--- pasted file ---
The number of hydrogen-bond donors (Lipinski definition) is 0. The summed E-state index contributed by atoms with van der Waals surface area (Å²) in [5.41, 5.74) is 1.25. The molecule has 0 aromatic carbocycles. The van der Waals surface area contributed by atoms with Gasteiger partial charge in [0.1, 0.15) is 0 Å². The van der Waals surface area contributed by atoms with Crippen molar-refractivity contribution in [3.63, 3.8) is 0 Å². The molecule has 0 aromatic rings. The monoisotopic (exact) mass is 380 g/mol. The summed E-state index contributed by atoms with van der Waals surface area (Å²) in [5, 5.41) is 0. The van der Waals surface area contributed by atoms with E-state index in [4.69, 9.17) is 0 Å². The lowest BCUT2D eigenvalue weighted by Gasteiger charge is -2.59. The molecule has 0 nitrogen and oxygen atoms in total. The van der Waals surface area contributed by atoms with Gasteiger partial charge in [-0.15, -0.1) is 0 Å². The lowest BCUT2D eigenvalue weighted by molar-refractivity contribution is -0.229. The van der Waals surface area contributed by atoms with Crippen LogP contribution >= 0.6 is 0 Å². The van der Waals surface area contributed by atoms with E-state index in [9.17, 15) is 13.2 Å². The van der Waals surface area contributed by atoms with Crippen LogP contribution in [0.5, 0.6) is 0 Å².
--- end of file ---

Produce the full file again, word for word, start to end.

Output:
The number of hydrogen-bond donors (Lipinski definition) is 0. The summed E-state index contributed by atoms with van der Waals surface area (Å²) in [5.41, 5.74) is 1.25. The molecule has 0 aromatic carbocycles. The van der Waals surface area contributed by atoms with Gasteiger partial charge in [0.1, 0.15) is 0 Å². The van der Waals surface area contributed by atoms with Crippen molar-refractivity contribution in [3.63, 3.8) is 0 Å². The molecule has 0 aromatic rings. The monoisotopic (exact) mass is 380 g/mol. The summed E-state index contributed by atoms with van der Waals surface area (Å²) in [5, 5.41) is 0. The van der Waals surface area contributed by atoms with E-state index in [4.69, 9.17) is 0 Å². The lowest BCUT2D eigenvalue weighted by Gasteiger charge is -2.59. The molecule has 0 nitrogen and oxygen atoms in total. The van der Waals surface area contributed by atoms with Gasteiger partial charge in [-0.15, -0.1) is 0 Å². The lowest BCUT2D eigenvalue weighted by molar-refractivity contribution is -0.229. The van der Waals surface area contributed by atoms with Crippen LogP contribution >= 0.6 is 0 Å². The van der Waals surface area contributed by atoms with E-state index in [9.17, 15) is 13.2 Å². The van der Waals surface area contributed by atoms with Crippen LogP contribution in [0.5, 0.6) is 0 Å².